The Occupy London camp outside St Paul’s Cathedral is digging in for the long haul. It has now been there for over a week.
It is so packed with tents and supporters that the occupiers have expanded into a second site in Finsbury Square.
Media worker Nathan Thomas was at the camp for the first time. “It’s about time people stood up to the institutions that favour the 1 percent,” he told Socialist Worker.
“I’m really impressed to be honest. In the past I’ve been a bit of a cynic, but just look at all the people here.”
The media has focused on the row between the cathedral and the camp. The church has closed and the authorities have threatened to get a legal injunction.
The temporary closure of St Paul’s has been treated as a life-or-death issue—unlike the permanent closure of libraries and hospitals.
“Our protest is not a threat to health and safety,” said one speaker at an emergency general assembly called over the cathedral’s stance.
“The cuts to the NHS are a threat to health. The deregulation of workplaces is a threat to safety.”
As the stand-off continues, there are still plenty of tents in Finsbury Square for new arrivals.
Jake, one of the activists at the new camp, told Socialist Worker, “We want this movement to be able to last. Having this camp too means that there is space for more people to get involved.”
The camps organise through working groups that handle different areas like food, media, outreach and the Tent City University (see below). Then everyone comes together twice a day for the general assemblies.
They are still pulling in new people all the time. “I’m here for the first time this evening, and I think I’ll come back,” said Migle, a student at the University of West London.
“I’ve always been supportive of this, and now it’s gone global it’s necessary to be part of it.”
Sylvia, who works in central London as an accounting clerk, said she was a “non-resident protester”. “I don’t stay over but I try to come and take part every evening,” she said.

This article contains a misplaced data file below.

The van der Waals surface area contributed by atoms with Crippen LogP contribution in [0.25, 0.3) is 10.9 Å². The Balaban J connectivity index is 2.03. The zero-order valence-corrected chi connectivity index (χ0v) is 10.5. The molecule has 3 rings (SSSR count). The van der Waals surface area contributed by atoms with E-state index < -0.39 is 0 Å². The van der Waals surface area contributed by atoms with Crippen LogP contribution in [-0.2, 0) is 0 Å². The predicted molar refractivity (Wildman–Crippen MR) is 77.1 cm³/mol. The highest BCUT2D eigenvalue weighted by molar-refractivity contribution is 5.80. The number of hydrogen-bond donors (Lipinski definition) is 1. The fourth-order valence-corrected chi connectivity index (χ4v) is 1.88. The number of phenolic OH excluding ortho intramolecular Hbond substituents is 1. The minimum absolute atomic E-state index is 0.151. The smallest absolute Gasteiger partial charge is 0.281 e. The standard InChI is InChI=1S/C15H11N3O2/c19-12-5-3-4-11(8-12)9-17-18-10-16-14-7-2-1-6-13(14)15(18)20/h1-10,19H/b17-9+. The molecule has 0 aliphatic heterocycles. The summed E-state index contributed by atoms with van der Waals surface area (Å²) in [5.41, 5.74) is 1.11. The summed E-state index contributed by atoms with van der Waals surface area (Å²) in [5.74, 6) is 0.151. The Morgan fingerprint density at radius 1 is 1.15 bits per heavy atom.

“We live in an unsustainable system—infinite consumption with finite resources. Our movement is growing and raising awareness.”
Naveed Somani’s parents worked at the Rover plant in Longbridge. “When I was younger I felt more passionate about these things,” he said. “Then you start to get stuck into paying rent and bills and so on.
“I came here cynical. I wanted to inspire myself—and it worked! Now I have to get back on board a trade union.”
The unions have supported the camp. The Unite union has donated blankets and bedding, and Len McCluskey, its general secretary, visited last week.
And on Wednesday a delegation of the electricians fighting pay cuts came to speak.
Suzie works for Newham council. “The government wants us to have our backs against the wall, but these protests help to give working people confidence,” she said.
“Lots of people here have told me they’re supporting the public sector strikes in November—it’s been a real boost.”
Tent City University
“There’s a new university in London—and it’s free,” says Kitty, a postgraduate student at LSE and part of the camp’s Tent City University working group.
The Tent City University is the part of Occupy London dedicated to organising teach-ins, “teach-outs” and educational events.
The university puts on various workshops during the day, and at 6pm every day it organises a large lecture.
Speakers so far have spanned from Polly Toynbee on inequality to Phil Marfleet on the Egyptian revolution.
“You can really feel the buzz when the discussion gets going,” says Kitty. “It draws people in as they pass, which is what we were aiming for.”
To submit ideas for future sessions, email firstname.lastname@example.org
Meanwhile, in Glasgow, occupiers continue to camp in George Square. Last Saturday hundreds gathered for a support rally.
In Bristol the occupiers have taken College Green. They are making links with local union reps and the Bristol and District Anti-Cuts Alliance.
And in Nottingham the occupation of Market Square is becoming an organising focus for other events, such as the Hardest Hit protest last Saturday.
There are also camps in Birmingham, Norwich and Edinburgh, with dozens more towns trying to start one of their own.